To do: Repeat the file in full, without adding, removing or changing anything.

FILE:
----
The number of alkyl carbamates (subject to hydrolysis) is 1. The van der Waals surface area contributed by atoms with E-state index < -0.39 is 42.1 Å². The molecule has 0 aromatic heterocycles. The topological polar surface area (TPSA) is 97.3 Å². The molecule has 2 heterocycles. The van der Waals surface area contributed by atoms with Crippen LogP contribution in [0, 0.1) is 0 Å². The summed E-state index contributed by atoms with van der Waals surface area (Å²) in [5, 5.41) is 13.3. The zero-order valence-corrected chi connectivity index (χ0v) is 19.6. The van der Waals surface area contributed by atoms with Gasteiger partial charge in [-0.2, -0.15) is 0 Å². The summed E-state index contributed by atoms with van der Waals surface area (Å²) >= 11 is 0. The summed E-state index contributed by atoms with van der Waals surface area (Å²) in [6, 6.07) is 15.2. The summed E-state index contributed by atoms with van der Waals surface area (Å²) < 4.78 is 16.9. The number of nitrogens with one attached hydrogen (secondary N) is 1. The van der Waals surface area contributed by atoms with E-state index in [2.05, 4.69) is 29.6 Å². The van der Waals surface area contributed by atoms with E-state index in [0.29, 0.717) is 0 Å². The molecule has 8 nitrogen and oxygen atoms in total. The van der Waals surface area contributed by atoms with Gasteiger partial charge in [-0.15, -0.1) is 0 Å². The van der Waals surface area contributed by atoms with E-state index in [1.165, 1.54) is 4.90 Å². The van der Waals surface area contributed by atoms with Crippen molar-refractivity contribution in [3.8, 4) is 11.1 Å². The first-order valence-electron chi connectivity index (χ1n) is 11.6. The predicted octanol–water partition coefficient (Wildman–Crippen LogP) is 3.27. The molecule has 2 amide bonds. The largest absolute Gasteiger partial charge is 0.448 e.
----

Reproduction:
The number of alkyl carbamates (subject to hydrolysis) is 1. The van der Waals surface area contributed by atoms with E-state index < -0.39 is 42.1 Å². The molecule has 0 aromatic heterocycles. The topological polar surface area (TPSA) is 97.3 Å². The molecule has 2 heterocycles. The van der Waals surface area contributed by atoms with Crippen LogP contribution in [0, 0.1) is 0 Å². The summed E-state index contributed by atoms with van der Waals surface area (Å²) in [5, 5.41) is 13.3. The zero-order valence-corrected chi connectivity index (χ0v) is 19.6. The van der Waals surface area contributed by atoms with Gasteiger partial charge in [-0.2, -0.15) is 0 Å². The summed E-state index contributed by atoms with van der Waals surface area (Å²) >= 11 is 0. The summed E-state index contributed by atoms with van der Waals surface area (Å²) in [6, 6.07) is 15.2. The summed E-state index contributed by atoms with van der Waals surface area (Å²) < 4.78 is 16.9. The number of nitrogens with one attached hydrogen (secondary N) is 1. The van der Waals surface area contributed by atoms with E-state index in [2.05, 4.69) is 29.6 Å². The van der Waals surface area contributed by atoms with E-state index in [0.29, 0.717) is 0 Å². The molecule has 8 nitrogen and oxygen atoms in total. The van der Waals surface area contributed by atoms with Gasteiger partial charge in [-0.15, -0.1) is 0 Å². The van der Waals surface area contributed by atoms with E-state index in [1.165, 1.54) is 4.90 Å². The van der Waals surface area contributed by atoms with Crippen molar-refractivity contribution in [3.8, 4) is 11.1 Å². The first-order valence-electron chi connectivity index (χ1n) is 11.6. The predicted octanol–water partition coefficient (Wildman–Crippen LogP) is 3.27. The molecule has 2 amide bonds. The largest absolute Gasteiger partial charge is 0.448 e.